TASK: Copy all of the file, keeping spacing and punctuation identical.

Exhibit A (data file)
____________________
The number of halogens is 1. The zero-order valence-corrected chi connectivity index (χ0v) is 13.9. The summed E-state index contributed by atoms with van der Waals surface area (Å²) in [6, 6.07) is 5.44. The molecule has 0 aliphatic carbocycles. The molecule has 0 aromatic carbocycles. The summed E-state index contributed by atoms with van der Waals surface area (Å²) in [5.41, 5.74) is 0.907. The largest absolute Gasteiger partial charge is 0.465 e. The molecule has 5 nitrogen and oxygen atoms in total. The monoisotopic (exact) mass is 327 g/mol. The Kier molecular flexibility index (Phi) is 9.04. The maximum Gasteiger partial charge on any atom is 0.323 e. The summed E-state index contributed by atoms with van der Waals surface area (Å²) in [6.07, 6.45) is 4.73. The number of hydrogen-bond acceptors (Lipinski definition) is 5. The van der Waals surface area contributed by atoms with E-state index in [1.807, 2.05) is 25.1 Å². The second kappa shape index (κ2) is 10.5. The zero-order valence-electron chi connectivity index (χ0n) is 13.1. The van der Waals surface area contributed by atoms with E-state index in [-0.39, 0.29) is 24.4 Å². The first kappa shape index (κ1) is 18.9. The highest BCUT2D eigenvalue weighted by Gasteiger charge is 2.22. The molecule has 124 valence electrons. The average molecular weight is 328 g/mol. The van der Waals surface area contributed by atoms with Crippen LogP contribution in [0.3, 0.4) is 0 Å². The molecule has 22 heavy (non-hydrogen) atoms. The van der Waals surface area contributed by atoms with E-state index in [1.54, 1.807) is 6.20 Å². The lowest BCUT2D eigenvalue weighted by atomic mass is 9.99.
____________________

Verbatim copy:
The number of halogens is 1. The zero-order valence-corrected chi connectivity index (χ0v) is 13.9. The summed E-state index contributed by atoms with van der Waals surface area (Å²) in [6, 6.07) is 5.44. The molecule has 0 aliphatic carbocycles. The molecule has 0 aromatic carbocycles. The summed E-state index contributed by atoms with van der Waals surface area (Å²) in [5.41, 5.74) is 0.907. The largest absolute Gasteiger partial charge is 0.465 e. The molecule has 5 nitrogen and oxygen atoms in total. The monoisotopic (exact) mass is 327 g/mol. The Kier molecular flexibility index (Phi) is 9.04. The maximum Gasteiger partial charge on any atom is 0.323 e. The summed E-state index contributed by atoms with van der Waals surface area (Å²) in [6.07, 6.45) is 4.73. The number of hydrogen-bond acceptors (Lipinski definition) is 5. The van der Waals surface area contributed by atoms with E-state index in [1.807, 2.05) is 25.1 Å². The second kappa shape index (κ2) is 10.5. The zero-order valence-electron chi connectivity index (χ0n) is 13.1. The van der Waals surface area contributed by atoms with E-state index in [-0.39, 0.29) is 24.4 Å². The first kappa shape index (κ1) is 18.9. The highest BCUT2D eigenvalue weighted by Gasteiger charge is 2.22. The molecule has 124 valence electrons. The average molecular weight is 328 g/mol. The van der Waals surface area contributed by atoms with Crippen LogP contribution in [0.3, 0.4) is 0 Å². The molecule has 22 heavy (non-hydrogen) atoms. The van der Waals surface area contributed by atoms with E-state index in [1.54, 1.807) is 6.20 Å². The lowest BCUT2D eigenvalue weighted by atomic mass is 9.99.